Dame Sarah Storey’s attempt on the women’s UCI Hour Record in London next Saturday will be streamed live on YouTube, world cycling’s governing body has confirmed.
Storey will attempt the record as part of next weekend’s round of the Revolution Series at Lee Valley VeloPark, on the same track where in 2012 she won two gold medals at the London Paralympic Games.
She will be the first woman to attempt the record since the UCI changed its rules last year to accommodate modern track bikes and equipment, with the existing record of 46.065km set 12 years ago by Leontien Zijlaard-van Moorsel of the Netherlands.
The UCI says the live broadcast, which will start next Saturday at 2.30pm GMT, will be available to watch worldwide, with no geoblocking.
UCI president Brian Cookson said: “We owe it to cycling fans worldwide to provide live coverage of Dame Sarah Storey’s attempt on the UCI Hour Record.
“She is an inspiring Paralympic athlete, a valued member of the UCI Para-cycling Commission, and the first woman to go after this record since we modernised the rules in May last year.
“Our YouTube broadcasts of the last four attempts on the men’s UCI Hour Record proved incredibly popular and we are delighted to enable fans to watch Dame Sarah’s attempt as well.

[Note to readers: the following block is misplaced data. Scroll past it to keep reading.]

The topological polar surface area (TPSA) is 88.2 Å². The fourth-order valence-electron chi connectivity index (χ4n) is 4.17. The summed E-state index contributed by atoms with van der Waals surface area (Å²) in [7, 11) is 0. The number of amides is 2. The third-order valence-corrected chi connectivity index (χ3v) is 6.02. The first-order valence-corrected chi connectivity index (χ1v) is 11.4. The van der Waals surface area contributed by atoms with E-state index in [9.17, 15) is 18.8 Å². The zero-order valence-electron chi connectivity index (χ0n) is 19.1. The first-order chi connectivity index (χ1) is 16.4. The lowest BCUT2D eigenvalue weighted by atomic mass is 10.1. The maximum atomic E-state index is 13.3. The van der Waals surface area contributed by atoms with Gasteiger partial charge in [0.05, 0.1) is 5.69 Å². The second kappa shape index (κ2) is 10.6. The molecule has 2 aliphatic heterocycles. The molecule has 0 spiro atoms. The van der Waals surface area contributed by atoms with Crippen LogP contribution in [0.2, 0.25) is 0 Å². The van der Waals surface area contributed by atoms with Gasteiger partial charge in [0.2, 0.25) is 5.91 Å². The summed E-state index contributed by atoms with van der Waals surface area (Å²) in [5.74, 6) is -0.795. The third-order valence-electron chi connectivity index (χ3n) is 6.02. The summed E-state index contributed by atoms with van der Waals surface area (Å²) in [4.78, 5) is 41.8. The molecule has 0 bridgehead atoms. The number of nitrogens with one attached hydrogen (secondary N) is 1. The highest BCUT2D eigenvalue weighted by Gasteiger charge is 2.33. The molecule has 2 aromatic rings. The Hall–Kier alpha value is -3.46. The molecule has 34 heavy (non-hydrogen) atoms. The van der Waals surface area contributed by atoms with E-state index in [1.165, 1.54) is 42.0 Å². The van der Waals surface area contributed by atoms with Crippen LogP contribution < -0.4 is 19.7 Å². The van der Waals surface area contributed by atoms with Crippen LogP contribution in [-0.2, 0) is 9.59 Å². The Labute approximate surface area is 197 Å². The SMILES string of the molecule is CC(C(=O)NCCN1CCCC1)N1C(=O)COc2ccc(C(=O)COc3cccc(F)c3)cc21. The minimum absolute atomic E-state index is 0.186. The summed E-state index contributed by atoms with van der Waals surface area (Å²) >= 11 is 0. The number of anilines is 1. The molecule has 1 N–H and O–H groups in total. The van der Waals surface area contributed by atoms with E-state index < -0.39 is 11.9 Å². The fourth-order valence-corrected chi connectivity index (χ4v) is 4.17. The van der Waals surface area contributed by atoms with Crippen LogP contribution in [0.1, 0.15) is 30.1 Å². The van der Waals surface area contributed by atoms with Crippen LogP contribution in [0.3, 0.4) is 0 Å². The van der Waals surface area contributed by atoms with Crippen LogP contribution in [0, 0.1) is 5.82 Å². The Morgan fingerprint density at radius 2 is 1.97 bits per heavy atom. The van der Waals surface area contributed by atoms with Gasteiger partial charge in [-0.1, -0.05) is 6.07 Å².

“The live coverage, available exclusively on the UCI YouTube channel, is part of the UCI’s promotion of women’s cycling, and we will also be investing in the television production of her attempt.
“It will be an incredible event and I will be at the Lee Valley VeloPark to witness her performance.
“I can’t wait to cheer her on,” he added.
Tickets are still available to watch Storey’s attempt on the record in person and can be obtained through the Revolution Series website or by calling See Tickets on 0844 854 2016.
Earlier this week, we took an in-depth look at the Ridley Arena bike on which she will be attempting the record.
Simon has been news editor at road.cc since 2009, reporting on 10 editions and counting of pro cycling’s biggest races such as the Tour de France, stories on issues including infrastructure and campaigning, and interviewing some of the biggest names in cycling. A law and languages graduate, published translator and former retail analyst, his background has proved invaluable in reporting on issues as diverse as cycling-related court cases, anti-doping investigations, and the bike industry. He splits his time between London and Cambridge, and loves taking his miniature schnauzer Elodie on adventures in the basket of her Elephant Bike.